Al Qaeda has exploited the strikes and gained strength, and that has created a growing rift within U.S. national security circles about where the coalition should aim its strikes. Some American intelligence and defense officials and counterterrorism experts are worried that the intense focus on defeating ISIS has blinded the U.S. to the resurgence of al Qaeda, whose growing potency has become more apparent as ISIS becomes weaker.

The American air campaign has notably not targeted al Qaeda in Syria, known as Jabhat al Nusra. With its foe, ISIS, under daily coalition bombardment, al Qaeda has been thriving, continuing to re-align itself with local forces, and re-emerging as the world’s enduring terror group.

“Now, al Nusra Front and [ISIS] don’t get along… I guess you could say to the extent that we’re weakening [ISIS], maybe it benefits al Nusra Front,” Lt. Gen. Sean MacFarland, the top U.S. commander in the war against ISIS, conceded in a recent briefing with reporters.

Syria Peace Talks ‘Paused’ After Putin’s Triumph In Aleppo – OpEd

FEBRUARY 7, 2016

“This is the beginning of the end of jihadi presence in Aleppo. After 4 years of war and terror, people can finally see the end in sight.” — Edward Dark, Twitter, Moon of Alabama

A last ditch effort to stop a Russian-led military offensive in northern Syria ended in failure on Wednesday when the Syrian Arab Army (SAA) backed by the National Defense Forces (NDF) and heavy Russian air cover broke a 40-month siege on the villages of Nubl and al-Zahra in northwestern Aleppo province. The Obama administration had hoped that it could forestall the onslaught by cobbling together an eleventh-hour ceasefire agreement at the Geneva peace talks. But when the news that Syrian armored units had crashed through al Nusra’s defenses and forced the jihadists to retreat, UN envoy Staffan de Mistura suspended the negotiations tacitly acknowledging that the mission had failed.

“I have indicated from the first day that I won’t talk for the sake of talking,” the envoy told reporters, saying he needed immediate help from international backers led by the United States and Russia, which are supporting opposite sides of a war that has also drawn in regional powers.” (Reuters) De Mistura then announced a “temporary pause” in the stillborn negotiations which had only formally begun just hours earlier. Developments on the battlefield had convinced the Italian-Swedish diplomat that it was pointless to continue while government forces were effecting a solution through military means.

South Korea’s Bluff on Pyongyang’s Rocket Launch

February 08, 2016

Ahead of North Korea’s widely condemned rocket launch on Sunday, South Korea’s Ministry of National Defense threatened to shoot down the projectile if it approached its territory.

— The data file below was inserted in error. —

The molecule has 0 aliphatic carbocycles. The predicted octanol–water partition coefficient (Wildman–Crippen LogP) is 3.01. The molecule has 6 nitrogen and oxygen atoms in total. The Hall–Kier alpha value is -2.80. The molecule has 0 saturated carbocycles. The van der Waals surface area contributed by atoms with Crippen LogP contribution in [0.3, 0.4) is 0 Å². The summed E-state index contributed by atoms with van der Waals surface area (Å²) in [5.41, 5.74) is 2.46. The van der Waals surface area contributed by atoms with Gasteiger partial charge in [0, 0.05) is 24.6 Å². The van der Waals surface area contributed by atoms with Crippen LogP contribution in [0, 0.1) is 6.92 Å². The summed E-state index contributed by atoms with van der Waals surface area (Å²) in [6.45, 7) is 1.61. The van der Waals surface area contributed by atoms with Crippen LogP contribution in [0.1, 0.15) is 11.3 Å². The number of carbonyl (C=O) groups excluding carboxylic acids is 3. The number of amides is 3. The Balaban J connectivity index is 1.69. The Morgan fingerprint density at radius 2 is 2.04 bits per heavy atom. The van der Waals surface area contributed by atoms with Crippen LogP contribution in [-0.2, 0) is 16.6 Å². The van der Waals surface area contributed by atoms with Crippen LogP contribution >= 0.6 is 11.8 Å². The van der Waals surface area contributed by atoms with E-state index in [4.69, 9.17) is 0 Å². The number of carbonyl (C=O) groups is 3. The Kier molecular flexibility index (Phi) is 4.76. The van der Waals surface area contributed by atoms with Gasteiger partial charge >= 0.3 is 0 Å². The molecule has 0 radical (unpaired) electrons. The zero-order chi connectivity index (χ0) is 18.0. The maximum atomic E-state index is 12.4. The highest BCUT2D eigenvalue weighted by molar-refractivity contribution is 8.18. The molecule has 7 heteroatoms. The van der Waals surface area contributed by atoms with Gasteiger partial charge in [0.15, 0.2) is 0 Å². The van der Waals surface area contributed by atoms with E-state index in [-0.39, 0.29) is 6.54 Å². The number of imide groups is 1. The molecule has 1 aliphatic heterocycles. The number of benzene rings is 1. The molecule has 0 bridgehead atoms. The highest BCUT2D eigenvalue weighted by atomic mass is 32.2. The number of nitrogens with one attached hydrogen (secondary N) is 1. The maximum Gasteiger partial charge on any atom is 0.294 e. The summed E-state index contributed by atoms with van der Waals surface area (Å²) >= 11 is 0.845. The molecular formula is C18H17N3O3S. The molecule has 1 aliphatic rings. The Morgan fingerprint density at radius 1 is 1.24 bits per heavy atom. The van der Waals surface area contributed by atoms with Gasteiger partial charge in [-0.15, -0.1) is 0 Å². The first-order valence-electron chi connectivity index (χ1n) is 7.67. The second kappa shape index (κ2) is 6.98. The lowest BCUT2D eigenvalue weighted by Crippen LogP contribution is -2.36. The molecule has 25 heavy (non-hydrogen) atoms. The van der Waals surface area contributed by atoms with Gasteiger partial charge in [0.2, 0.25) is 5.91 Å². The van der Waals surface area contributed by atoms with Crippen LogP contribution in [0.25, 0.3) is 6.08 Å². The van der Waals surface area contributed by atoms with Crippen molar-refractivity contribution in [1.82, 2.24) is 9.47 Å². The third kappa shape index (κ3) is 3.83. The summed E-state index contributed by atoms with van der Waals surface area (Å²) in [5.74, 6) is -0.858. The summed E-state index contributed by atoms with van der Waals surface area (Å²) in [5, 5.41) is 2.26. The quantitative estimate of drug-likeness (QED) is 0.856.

“The military is strengthening its air defense posture to intercept the North Korean missile or its debris that could fall on our land or in our waters,” ministry spokesman Moon Sang-gyun told media on February 4.

Ultimately, the rocket didn’t enter South Korean airspace and Seoul was never called to make good on its vow. In reality, however, it probably couldn’t have even it wanted to. Seoul made an empty threat, weapons experts told The Diplomat, because its missile defense system is incapable of intercepting the type of long-range rocket that was launched by Pyongyang.

South Korea’s military had said it had readied Patriot Advanced Capability-2 (PAC-2) surface-to-air missiles, and could call upon the United States Forces Korea to deploy its PAC-3 missiles if necessary.

But George Lewis, an analyst at the Judith Reppy Institute for Peace and Conflict Studies at Cornell University, said the missile defense systems had ranges in the tens of kilometers, making them little use against Pyongyang’s rocket.

The Great Reversal: Obama's Military Buildup

February 9, 2016

When Jimmy Carter came into office, he was determined to reverse the growth in defense spending that had been bequeathed to his administration by Secretary of Defense Donald Rumsfeld. In particular, he tried to make good on his campaign promise by rescinding funds for a new aircraft carrier. Congress overturned his recission, but Carter persisted with his efforts to limit defense spending, in line with his view that the United States had other international security priorities, such as intensifying its pursuit of détente, achieving a further reduction of its nuclear arsenal as part of a SALT II agreement and limiting its foreign military sales to allies and friends.

It took the overthrow of the Shah and the Soviet invasion of Afghanistan to force Carter and his close circle of advisors to concede that Zbigniew Brzezinski, his national security advisor, and Harold Brown, his secretary of defense, had been justified in calling for a harder line against the Soviets and a much more robust defense budget. Accordingly, by the time he left office, Carter had approved an increase in defense spending that would have been unimaginable just two years earlier, and that provided the foundation for the massive buildup that took place under Ronald Reagan and Caspar Weinberger.

End America's 'Strategic Patience' With North Korea

February 9, 2016